When one understands that building self-efficacy helps with motivation, performance levels, and team effectiveness, it is clear that leaders can and should develop a stronger sense of self-efficacy among followers. The leader has direct control over helping followers meet their psychological needs as well as fostering the mental skills of each. Building a successful environment is a complex skill. To make sure that every follower finds satisfaction with contributions made to the team and to ensure that desirable behaviors are envisioned and accomplished is not easy, yet effective leaders find a way to achieve these tasks as they seek to understand follower individual differences in motivation, cognitive theories of motivation, and situational approaches. Leadership practitioners must learn to recognize follower characteristics and understand when different types of theories should be applied.

Individual differences. Leaders need to take into consideration individual needs and differences as followers vary in culture, gender, and ethnicity. The uniqueness of each individual should not detract from group goals. By understanding the importance of follower self-efficacy, leaders can strive to help everyone, regardless of individual differences. Followers bring to the group previous personal experiences and needs that leaders should try to understand while endeavoring to be sensitive to individual differences.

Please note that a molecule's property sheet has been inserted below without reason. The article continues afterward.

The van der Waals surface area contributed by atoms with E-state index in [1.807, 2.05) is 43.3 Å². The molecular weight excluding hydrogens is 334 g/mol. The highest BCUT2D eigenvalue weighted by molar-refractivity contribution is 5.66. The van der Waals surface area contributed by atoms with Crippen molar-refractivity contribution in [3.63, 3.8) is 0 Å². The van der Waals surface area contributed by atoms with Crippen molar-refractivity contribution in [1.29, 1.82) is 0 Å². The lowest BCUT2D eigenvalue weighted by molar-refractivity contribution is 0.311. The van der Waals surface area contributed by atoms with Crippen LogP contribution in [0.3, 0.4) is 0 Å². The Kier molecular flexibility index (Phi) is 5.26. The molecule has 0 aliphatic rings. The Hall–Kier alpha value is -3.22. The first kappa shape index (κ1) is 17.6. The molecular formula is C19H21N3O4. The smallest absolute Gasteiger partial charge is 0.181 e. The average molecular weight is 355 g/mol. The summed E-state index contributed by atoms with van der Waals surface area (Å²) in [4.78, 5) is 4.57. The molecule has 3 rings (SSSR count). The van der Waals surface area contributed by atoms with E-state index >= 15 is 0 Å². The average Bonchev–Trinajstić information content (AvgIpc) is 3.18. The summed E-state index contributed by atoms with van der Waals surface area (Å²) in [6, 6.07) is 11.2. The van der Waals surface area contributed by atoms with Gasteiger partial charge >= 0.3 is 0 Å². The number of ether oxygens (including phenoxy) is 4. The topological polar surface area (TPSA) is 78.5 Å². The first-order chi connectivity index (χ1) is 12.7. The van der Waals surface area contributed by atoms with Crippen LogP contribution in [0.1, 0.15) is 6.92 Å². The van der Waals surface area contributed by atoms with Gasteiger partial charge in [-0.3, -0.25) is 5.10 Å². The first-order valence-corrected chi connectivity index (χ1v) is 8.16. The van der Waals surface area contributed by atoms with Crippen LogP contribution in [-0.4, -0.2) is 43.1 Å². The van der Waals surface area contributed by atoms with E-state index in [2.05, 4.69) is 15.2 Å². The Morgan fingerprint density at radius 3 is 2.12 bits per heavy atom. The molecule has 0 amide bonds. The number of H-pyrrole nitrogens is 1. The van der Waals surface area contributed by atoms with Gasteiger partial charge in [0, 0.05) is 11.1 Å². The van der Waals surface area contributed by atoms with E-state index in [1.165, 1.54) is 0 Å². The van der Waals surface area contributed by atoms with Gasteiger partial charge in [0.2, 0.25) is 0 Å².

Each individual is wired with a tendency toward task accomplishment regarding motives to achieve success. Many leaders have an achievement orientation (Atkinson, 1957) where they are driven by the need to meet great levels of success. These people, thriving on a sense of accomplishment, are likely to make terrific leaders as they typically do very well in everything they set their minds to achieve. When dealing with followers that are achievement orientated, it is important to provide them with clear goals and communicate with them to ensure that they have what they need to succeed. On the other hand, it may be difficult to work with followers who do not possess a high level of achievement orientation. As a leader, one must determine how to make the most of the strengths these individuals do possess and find a role where these people can contribute to team goals.